To gain an understanding of consensus and voting protocols in the presence of failures of one or more of the participants.
Welcome to the Suburbs Council Election!
This year, Suburbs Council is holding elections for council president. Any member of its nine person council is eligible to become council president.
Member M1 – M1 has wanted to be council president for a very long time. M1 is very chatty over social media and responds to emails/texts/calls almost instantly. It is as if M1 has an in-brain connection with their mobile phone!
Member M2 – M2 has also wanted to be council president for a very long time, except their very long time is longer than everybody else’s. M2 lives in a remote part of the Suburbs and thus their internet connection is really poor, almost non-existent. Responses to emails come in very late, and sometimes only to one of the emails in the email thread, so it is unclear whether M2 has read/understood them all. However, M2 sometimes likes to work at Café @ Bottom of the Hill. When that happens, their responses are instant and M2 replies to all emails.
Member M3 – M3 has also wanted to be council president. M3 is not as responsive as M1, nor as late as M2, however sometimes emails completely do not get to M3. The other councilors suspect that it’s because sometimes M3 goes on retreats in the woods at the top of the Suburbs, completely disconnected from the world.
Members M4-M9 have no particular ambitions about council presidency and no particular preferences or animosities, so they will try to vote fairly. Their jobs keep them fairly busy and as such their response times will vary.
How does voting happen: On the day of the vote, one of the councilors will send out an email/message to all councilors with a proposal for a president. A majority (half+1) is required for somebody to be elected president.
Write a program that implements a Paxos voting protocol for Suburbs Council President that is fault tolerant and resilient to various failure types, some of which are shown in the above. Communication happens strictly via sockets. You are responsible for the message design.
Your assignment will be marked out of 100 points, as following:
10 points – Paxos implementation works when two councillors send voting proposals at the same time
30 points – Paxos implementation works in the case where all M1-M9 have immediate responses to voting queries 30 points – Paxos implementation works when M1 – M9 have responses to voting queries suggested by the profiles above, including when M2 or M3 propose and then go offline 20 points – Testing harness for the above scenarios + evidence that they work (in the form of printouts)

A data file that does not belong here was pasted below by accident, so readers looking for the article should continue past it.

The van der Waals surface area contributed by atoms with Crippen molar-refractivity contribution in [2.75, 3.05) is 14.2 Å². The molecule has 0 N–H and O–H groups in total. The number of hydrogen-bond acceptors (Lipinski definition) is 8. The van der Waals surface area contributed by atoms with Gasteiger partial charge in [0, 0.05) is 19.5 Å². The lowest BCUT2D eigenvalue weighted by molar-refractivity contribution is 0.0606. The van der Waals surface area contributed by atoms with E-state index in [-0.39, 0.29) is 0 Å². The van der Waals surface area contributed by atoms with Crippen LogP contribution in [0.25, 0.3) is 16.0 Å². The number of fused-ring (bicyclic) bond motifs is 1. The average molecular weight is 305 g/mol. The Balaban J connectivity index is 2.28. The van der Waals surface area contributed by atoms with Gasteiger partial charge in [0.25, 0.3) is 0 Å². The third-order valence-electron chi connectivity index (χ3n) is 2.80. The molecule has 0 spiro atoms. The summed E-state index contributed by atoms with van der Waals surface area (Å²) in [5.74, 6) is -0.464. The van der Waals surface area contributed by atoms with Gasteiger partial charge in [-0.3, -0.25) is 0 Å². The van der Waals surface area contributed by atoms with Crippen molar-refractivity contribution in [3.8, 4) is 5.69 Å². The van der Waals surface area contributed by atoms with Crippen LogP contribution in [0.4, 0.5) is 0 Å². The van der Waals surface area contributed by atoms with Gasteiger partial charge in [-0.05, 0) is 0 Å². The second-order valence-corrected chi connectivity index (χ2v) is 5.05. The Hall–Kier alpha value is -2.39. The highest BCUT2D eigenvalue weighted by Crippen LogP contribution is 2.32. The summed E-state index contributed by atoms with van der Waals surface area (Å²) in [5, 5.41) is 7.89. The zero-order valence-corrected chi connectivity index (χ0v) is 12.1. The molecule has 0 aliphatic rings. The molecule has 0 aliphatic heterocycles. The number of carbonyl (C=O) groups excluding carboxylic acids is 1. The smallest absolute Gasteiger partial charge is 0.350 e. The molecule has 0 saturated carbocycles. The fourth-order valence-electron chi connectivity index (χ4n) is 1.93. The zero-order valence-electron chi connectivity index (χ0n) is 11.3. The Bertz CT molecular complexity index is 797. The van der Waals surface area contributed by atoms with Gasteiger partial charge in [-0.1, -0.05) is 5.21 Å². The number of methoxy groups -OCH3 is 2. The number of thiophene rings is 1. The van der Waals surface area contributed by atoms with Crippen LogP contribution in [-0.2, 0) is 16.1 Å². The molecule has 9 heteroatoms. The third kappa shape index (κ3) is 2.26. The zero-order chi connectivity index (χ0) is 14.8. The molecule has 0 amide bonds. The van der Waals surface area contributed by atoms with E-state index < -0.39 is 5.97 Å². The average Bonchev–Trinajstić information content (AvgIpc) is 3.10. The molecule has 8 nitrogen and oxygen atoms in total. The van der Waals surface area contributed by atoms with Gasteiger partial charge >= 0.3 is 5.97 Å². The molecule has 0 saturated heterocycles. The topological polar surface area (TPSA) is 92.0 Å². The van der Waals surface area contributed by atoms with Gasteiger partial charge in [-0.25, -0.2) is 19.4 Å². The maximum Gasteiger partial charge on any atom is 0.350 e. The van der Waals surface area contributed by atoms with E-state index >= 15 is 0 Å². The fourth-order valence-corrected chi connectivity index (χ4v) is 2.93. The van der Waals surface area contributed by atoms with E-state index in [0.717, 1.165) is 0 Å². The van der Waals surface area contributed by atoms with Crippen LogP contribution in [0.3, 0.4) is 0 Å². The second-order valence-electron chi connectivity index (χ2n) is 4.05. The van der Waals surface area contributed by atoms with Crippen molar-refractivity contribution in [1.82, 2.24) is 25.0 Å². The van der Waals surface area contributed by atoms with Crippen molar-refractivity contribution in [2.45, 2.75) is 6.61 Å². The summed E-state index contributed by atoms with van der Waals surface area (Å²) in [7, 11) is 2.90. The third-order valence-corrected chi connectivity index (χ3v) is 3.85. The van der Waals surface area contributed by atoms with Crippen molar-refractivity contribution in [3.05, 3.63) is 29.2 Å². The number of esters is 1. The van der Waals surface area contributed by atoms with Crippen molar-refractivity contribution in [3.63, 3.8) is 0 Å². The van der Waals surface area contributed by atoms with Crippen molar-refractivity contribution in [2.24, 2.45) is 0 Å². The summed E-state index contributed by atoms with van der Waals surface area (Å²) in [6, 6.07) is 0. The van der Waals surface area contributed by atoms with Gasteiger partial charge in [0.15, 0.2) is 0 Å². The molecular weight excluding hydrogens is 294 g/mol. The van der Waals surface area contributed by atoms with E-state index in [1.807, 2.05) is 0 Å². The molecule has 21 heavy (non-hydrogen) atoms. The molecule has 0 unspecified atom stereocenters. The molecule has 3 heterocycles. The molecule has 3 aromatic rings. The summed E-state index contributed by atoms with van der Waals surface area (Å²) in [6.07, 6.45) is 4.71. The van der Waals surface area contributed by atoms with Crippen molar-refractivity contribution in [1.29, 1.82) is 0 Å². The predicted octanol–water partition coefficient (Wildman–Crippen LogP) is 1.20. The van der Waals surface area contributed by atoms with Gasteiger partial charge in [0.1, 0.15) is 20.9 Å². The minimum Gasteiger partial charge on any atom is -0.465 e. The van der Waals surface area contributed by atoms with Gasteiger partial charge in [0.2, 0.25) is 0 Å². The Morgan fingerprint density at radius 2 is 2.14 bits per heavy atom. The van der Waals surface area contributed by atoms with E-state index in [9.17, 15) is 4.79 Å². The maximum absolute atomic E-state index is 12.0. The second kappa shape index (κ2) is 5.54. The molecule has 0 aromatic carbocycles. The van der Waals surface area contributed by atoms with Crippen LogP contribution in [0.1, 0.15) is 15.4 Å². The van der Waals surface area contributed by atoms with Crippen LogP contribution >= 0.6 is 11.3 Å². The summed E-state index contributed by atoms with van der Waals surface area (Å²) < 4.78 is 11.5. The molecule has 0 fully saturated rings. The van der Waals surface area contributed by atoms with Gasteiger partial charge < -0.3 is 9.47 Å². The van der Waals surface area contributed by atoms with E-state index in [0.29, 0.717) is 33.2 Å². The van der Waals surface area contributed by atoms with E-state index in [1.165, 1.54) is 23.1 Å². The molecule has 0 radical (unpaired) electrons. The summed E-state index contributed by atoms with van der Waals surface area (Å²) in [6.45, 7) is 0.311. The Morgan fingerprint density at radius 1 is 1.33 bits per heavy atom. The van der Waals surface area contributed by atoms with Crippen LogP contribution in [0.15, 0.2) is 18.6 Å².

10 points for the quality of your code:
Code Quality Checklist
o write comments above the header of each of your methods, describing
o what the method is doing, what are its inputs and expected outputs
o describe in the comments any special cases
o create modular code, following cohesion and coupling principles
o use magic numbers
o use comments as structural elements (see video)
o mis-spell your comments
o use incomprehensible variable names
o have long methods (not more than 80 lines)
o allow TODO blocks
10 points – Paxos implementation works with a number ‘n’ of councilors with four profiles of response times: immediate; medium; late; never 50 points – (you can use these points in this assignment, or in any other subsequent assignment)
– Fast Byzantine Paxos implementation that works when councilors lie, collude, or intentionally do not participate in some voting queries but participate in others.
Use the Websubmission system.
IMPORTANT If your code does not compile and run the awarded mark is 0. For details on how to submit this exercise read through the steps of this assignment.
Procedure for this Assignment
Step 0: Getting to know Subversion
Subversion, also known as svn, is a powerful version control system to help maintain a coherent copy of a project that can be worked on from multiple locations. We will use Subversion as the handin mechanism throughout this course. Click here
(http://www.cs.adelaide.edu.au/docs/svninstr.pdf) to learn about the features of interest to us.
Step 1: Creating the assignment directory in your svn repository
Current versions of the svn client program.
Open a terminal window on your machine, and cut-and-paste the following command:
svn mkdir –parents -m “assignments” https://version-control.adelaide.edu.au/svn/aXXXXXX/YYYY/s2/ds/assignment3
This command will create an empty directory named YYYY/s2/ds/assignment3 in an svn repository that we have set up for you on the machine version-control.adelaide.edu.au. Your svn repository is called https://version-control.adelaide.edu.au/svn/aXXXXXXX/
Note: Replace XXXXXXX with your student ID and YYYY with the four digits representing the year we are in.
Old versions of the svn client program.
NOTE Older versions of the svn client, (pre 1.5), do not support the –parents option. If you are using an older client, the following explicit steps must be used to create the YYYY/s2/ds/assignment3 directory in your svn repository. If a directory already exists and you attempt to recreate it, you will receive an error message complaining about MKCOL.
Create the YYYY directory if it does not exist.
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